- Federal employees received an average 2.8 percent raise, taking effect the first pay day of the new year. Members of the Senior Executive Service received the same raise as General Schedule employees. Senior executives at the highest pay level have had their salaries capped for four years because Congress denied itself a raise for four years, but finally granted itself one this year.
- After a topsy-turvy year for a measure that will allow employees enrolled in the Civil Service Retirement System to switch into the Federal Employees Retirement System, the Clinton administration agreed at the end of December to allow an open season in mid-1998. The measure was originally a last-minute addition to the Treasury-Postal spending bill. But the President line-item vetoed the measure Oct. 16, citing the prohibitive costs of allowing employees to switch. The National Treasury Employees Union filed a lawsuit challenging the veto, which prompted the administration to settle the matter out of court.
- Under the budget agreement President Clinton signed this summer, employees under both the Federal Employees Retirement System (FERS) and the Civil Service Retirement System (CSRS) will have to pay .5 percent more of their paychecks toward retirement. Here's how the increases will be phased in (employee deduction rates for special employee groups, like law enforcement officers and Members of Congress, will be either .5 percent or 1 percent higher than regular employee deduction rates):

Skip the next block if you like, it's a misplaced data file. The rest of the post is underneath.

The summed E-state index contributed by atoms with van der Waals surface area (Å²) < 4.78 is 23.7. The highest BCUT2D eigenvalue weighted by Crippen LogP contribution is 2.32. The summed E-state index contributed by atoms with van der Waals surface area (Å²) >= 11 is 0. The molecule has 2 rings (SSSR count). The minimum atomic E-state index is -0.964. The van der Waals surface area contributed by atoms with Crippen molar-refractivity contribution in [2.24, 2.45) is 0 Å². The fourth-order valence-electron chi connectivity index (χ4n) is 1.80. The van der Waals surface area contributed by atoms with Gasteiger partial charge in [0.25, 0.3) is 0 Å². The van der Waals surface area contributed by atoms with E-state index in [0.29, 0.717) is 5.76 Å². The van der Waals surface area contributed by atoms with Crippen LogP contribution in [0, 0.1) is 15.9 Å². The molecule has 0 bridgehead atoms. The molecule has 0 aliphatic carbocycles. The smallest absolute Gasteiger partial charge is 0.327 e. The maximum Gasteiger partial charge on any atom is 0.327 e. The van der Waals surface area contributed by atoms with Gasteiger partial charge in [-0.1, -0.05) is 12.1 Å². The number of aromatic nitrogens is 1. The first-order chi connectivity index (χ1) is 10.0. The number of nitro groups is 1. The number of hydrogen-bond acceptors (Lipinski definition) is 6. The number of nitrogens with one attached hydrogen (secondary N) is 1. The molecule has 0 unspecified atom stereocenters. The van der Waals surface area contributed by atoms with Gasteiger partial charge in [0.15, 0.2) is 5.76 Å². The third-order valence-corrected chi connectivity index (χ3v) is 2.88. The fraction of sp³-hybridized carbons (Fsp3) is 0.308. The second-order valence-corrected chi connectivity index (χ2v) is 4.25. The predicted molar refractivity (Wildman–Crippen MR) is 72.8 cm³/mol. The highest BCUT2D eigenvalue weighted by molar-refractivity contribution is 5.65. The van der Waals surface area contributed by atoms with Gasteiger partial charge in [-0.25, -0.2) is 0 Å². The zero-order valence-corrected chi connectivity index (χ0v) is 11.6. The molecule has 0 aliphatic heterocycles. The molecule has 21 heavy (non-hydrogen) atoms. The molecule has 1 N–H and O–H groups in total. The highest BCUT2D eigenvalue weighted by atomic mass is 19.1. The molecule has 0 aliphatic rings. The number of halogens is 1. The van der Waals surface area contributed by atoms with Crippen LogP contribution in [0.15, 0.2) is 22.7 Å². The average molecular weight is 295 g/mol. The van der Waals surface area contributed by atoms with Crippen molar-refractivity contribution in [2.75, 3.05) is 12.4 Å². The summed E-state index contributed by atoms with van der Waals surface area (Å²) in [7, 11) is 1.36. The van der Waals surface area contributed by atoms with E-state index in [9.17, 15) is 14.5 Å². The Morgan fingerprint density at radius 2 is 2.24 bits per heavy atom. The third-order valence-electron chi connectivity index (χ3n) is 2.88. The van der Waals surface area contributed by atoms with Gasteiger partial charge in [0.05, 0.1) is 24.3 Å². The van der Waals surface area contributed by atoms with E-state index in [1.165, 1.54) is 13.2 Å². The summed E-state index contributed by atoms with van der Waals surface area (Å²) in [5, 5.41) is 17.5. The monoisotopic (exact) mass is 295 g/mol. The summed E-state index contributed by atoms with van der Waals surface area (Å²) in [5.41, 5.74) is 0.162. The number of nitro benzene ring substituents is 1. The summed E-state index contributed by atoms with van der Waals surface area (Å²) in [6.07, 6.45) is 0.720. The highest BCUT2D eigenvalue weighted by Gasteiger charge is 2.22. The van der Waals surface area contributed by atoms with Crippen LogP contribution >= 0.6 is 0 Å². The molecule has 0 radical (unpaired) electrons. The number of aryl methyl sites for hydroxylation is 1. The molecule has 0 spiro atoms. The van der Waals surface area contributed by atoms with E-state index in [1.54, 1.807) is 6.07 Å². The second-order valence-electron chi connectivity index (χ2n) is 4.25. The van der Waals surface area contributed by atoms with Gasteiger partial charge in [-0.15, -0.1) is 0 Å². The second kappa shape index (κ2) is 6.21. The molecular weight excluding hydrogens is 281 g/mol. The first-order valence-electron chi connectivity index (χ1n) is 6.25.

Period CSRS FERS Now-12/98 7.00% 0.80% 01/99-12/99 7.25% 1.05% 01/00-12/00 7.40% 1.20% 01/01-12/02 7.50% 1.30%
In addition, agencies will be required to pay an additional 1.51 percent of each employee's salary every year into the Civil Service Retirement System from October 1997 through September 2002.
- Health insurance premiums went up an average of 8 percent in 1997 because of rising health care industry costs. Next year a new formula will go into effect for determining premiums. The new formula, called the "fair share" formula, will stabilize the government's share of health care costs around 72 percent.
- Federal retiree cost-of-living adjustments (COLAs) will be issued at the same time as Social Security COLAs in 1998. Retirees under the Civil Service Retirement System will receive a COLA of 2.1 percent in their January paychecks, while Federal Employees Retirement System enrollees will receive a 2 percent COLA. The administration's original budget proposal would have delayed federal retirees' COLAs a few months each year.
- Sen. Barbara Mikulski, R-Md., is sponsoring a bill that would reduce the pension offset for people receiving government pensions and spousal Social Security benefits. For more information, click here.
- Del. Eleanor Holmes Norton, D-D.C., has introduced four bills aimed at preventing federal work from being contracted out. The bills are H.R. 885, 886, 887, and 888.
- Rep. Connie Morella introduced a bill, H.R. 2526, that would allow federal employees to invest up to the IRS limit of $10,000 in 1998 to the Thrift Savings Plan. Employees can currently only contribute up to 10 percent of pay if they are enrolled in the Federal Employees Retirement System.
- A fix for federal employees placed in the wrong retirement system was stalled late in 1997, but is expected to resurface early in the 1998.
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